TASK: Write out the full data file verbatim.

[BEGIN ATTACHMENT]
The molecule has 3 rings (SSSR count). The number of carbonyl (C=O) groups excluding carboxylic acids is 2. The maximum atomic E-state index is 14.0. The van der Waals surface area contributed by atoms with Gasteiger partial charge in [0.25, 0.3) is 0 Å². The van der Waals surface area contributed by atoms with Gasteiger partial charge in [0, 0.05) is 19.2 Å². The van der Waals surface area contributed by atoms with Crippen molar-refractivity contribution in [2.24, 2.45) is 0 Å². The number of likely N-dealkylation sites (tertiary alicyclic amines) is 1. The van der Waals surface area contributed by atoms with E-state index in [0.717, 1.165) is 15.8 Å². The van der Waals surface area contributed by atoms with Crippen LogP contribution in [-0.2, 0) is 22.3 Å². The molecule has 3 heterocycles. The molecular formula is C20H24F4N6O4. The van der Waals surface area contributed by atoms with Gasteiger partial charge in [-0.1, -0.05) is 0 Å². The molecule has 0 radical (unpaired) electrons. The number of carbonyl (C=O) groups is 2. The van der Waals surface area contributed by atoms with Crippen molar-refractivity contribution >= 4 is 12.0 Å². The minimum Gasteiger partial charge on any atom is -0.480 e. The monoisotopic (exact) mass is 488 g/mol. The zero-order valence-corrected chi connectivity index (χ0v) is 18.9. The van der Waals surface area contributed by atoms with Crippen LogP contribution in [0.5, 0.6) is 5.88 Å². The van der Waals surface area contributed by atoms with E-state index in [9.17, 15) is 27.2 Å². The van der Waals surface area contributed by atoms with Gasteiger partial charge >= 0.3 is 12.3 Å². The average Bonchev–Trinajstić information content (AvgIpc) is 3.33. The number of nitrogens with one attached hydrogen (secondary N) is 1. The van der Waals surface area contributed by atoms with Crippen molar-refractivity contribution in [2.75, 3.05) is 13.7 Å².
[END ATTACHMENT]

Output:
The molecule has 3 rings (SSSR count). The number of carbonyl (C=O) groups excluding carboxylic acids is 2. The maximum atomic E-state index is 14.0. The van der Waals surface area contributed by atoms with Gasteiger partial charge in [0.25, 0.3) is 0 Å². The van der Waals surface area contributed by atoms with Gasteiger partial charge in [0, 0.05) is 19.2 Å². The van der Waals surface area contributed by atoms with Crippen molar-refractivity contribution in [2.24, 2.45) is 0 Å². The number of likely N-dealkylation sites (tertiary alicyclic amines) is 1. The van der Waals surface area contributed by atoms with E-state index in [0.717, 1.165) is 15.8 Å². The van der Waals surface area contributed by atoms with Crippen LogP contribution in [-0.2, 0) is 22.3 Å². The molecule has 3 heterocycles. The molecular formula is C20H24F4N6O4. The van der Waals surface area contributed by atoms with Gasteiger partial charge in [-0.1, -0.05) is 0 Å². The molecule has 0 radical (unpaired) electrons. The number of carbonyl (C=O) groups is 2. The van der Waals surface area contributed by atoms with Crippen molar-refractivity contribution >= 4 is 12.0 Å². The minimum Gasteiger partial charge on any atom is -0.480 e. The monoisotopic (exact) mass is 488 g/mol. The zero-order valence-corrected chi connectivity index (χ0v) is 18.9. The van der Waals surface area contributed by atoms with Crippen LogP contribution in [0.5, 0.6) is 5.88 Å². The van der Waals surface area contributed by atoms with E-state index in [9.17, 15) is 27.2 Å². The van der Waals surface area contributed by atoms with Gasteiger partial charge >= 0.3 is 12.3 Å². The average Bonchev–Trinajstić information content (AvgIpc) is 3.33. The number of nitrogens with one attached hydrogen (secondary N) is 1. The van der Waals surface area contributed by atoms with Crippen molar-refractivity contribution in [2.75, 3.05) is 13.7 Å².